A Quick Primer on Self-Play in Deep Reinforcement Learning

Learning from yourself?

“Train tirelessly to defeat the greatest enemy, yourself, and to discover the greatest master, yourself”

- Amituofo

DeepMind has created AI that will crush any human player in Go, Chess, Shogi, and Starcraft 2. OpenAI has made similar strides in complex strategy games, notably in Dota 2. The agents in these games all achieved mastery using deep reinforcement learning. Yet, this is only part of the story. What was the magic sauce that sent these systems’ playing ability out of the atmosphere? A simple framework called self-play, where your opponent is yourself.

Self-play is a framework where an agent learns to play a game by playing against itself. That is, when an agent is training, it uses its current and past selves as sparring partners. DeepMind’s AlphaGo Zero used this technique. AlphaGo Zero, the reinforcement learning agent, learned to master Go by playing against itself — AlphaGo Zero. This contrasts with the original AlphaGo which learned against expert human players.

Self-play is revolutionary; I will discuss just two reasons why. First, it eliminates human bias. Consider the original AlphaGo which trained against expert human Go players. While this original model became exceptional at Go, its moves were limited by an expert human’s understanding of the game. What exactly do I mean by that? Well, by playing against expert human players, AlphaGo’s data was limited and biased. Expert human players, although excellent at the game, bring certain assumptions to the table by virtue of being human. In other words, humans play Go in a human-like way, and that might not be the optimal way to play the game. An agent that plays against itself unleashes creativity that is unconstrained by human bias or assumptions. This liberation has led AI to develop innovative and brilliant strategies unseen by human experts. AlphaGo Zero’s Go strategy was so creative, innovative, and foreign professional Go player Mok Jin-seok described his experience with AlphaGo Zero as like playing against an alien.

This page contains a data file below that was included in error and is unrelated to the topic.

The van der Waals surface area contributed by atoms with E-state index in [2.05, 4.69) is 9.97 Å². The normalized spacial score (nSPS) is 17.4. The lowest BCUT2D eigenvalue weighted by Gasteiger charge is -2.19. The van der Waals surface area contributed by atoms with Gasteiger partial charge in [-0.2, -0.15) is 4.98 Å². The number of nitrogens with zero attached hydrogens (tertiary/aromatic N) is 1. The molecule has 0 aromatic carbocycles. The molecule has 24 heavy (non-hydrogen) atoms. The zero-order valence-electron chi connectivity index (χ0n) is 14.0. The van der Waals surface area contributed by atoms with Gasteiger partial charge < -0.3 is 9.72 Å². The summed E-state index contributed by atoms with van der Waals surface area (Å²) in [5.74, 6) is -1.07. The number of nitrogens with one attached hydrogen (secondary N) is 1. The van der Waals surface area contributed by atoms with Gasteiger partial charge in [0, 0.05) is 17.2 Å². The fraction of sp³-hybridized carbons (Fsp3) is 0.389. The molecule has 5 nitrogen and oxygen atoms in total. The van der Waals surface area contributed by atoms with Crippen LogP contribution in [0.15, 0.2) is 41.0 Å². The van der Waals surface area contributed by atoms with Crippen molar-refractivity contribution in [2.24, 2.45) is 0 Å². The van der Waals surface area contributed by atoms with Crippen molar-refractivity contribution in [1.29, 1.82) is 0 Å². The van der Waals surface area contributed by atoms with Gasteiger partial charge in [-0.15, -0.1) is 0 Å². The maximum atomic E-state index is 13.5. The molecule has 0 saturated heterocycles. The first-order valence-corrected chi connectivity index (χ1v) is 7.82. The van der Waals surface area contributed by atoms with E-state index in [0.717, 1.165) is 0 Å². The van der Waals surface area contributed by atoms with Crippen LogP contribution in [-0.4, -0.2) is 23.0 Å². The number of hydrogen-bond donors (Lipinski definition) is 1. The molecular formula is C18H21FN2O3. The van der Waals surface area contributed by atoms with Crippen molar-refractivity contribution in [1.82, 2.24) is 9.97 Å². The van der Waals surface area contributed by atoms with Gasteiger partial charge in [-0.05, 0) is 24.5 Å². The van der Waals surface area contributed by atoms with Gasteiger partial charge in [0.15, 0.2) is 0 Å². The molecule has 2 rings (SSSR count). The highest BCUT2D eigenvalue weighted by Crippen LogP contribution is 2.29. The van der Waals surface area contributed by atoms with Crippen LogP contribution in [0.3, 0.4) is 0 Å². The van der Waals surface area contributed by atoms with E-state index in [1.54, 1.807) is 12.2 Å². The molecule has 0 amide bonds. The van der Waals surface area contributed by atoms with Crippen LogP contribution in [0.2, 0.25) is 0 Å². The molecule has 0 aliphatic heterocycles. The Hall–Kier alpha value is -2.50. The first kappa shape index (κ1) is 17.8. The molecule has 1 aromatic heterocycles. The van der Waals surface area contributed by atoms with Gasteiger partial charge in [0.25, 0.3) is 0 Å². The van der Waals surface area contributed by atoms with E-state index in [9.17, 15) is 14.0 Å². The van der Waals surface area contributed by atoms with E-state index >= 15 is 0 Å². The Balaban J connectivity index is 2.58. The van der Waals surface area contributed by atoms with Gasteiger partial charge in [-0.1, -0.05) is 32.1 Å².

Besides unconstrained creativity, self-play can be a mechanism to solve The Problem Problem — an obstacle in AI research. As an agent continues to improve in an environment, its progress can be slowed by that very environment becoming less challenging. In response, researchers and engineers must design a more difficult environment to get the agent to improve. That is, the rate at which an agent can improve is limited by a researcher’s ability to develop a novel and challenging environment. This is the Problem Problem.

In the AlphaGo example, we can consider the ‘environment’ to include the game board and the expert Go opponent. Here, the agent’s progress is limited by the skill of the Go opponent. In one sense, once the algorithm is better than these expert players, it can be difficult for it to continue to improve. It is here that we run into The Problem Problem. But, self-play can be an antidote. In self-play the environment improves as the agent improves since the agent is playing against itself. This forms what is known as Autocurriculum — the idea of an environment that can change and improve based on how the agent interacts with it. In theory, Autocurriculum is only constrained by computation resources. While self-play faces challenges when attempting to solve The Problem Problem, it is a framework that has shown a ton of promise.

So far, we have touched on what self-play is, and why it is important. It would not be a Pierre post if I did not speculate at least a little on the potential of self-play going forward. Here are a couple questions that come to my mind when thinking about the future of self-play:

- Where else can self-play be implemented to show humans a novel or innovative way of doing something?

- What other approaches exist in the universe that are impossible for humans to imagine?

- Could even Sun Tzu have learned something from one of these AI?

- What other domains can AI teach us a more optimal way of doing things?


[1]: Joel Z. Leibo, Edward Hughes, Marc Lanctot, and Thore Graepel, Autocurricula and the Emergence of Innovation from Social Interaction: A Manifesto for Multi-Agent Intelligence Research (2019), https://arxiv.org/abs/1903.00742

[2]: David Silver and Demis Hassabis, AlphaGo Zero: Starting from Scratch (2017), https://deepmind.com/blog/article/alphago-zero-starting-scratch

Undergrad computer science student at Oregon State. Passionate about reinforcement learning among other things. https://pierrehaou.github.io/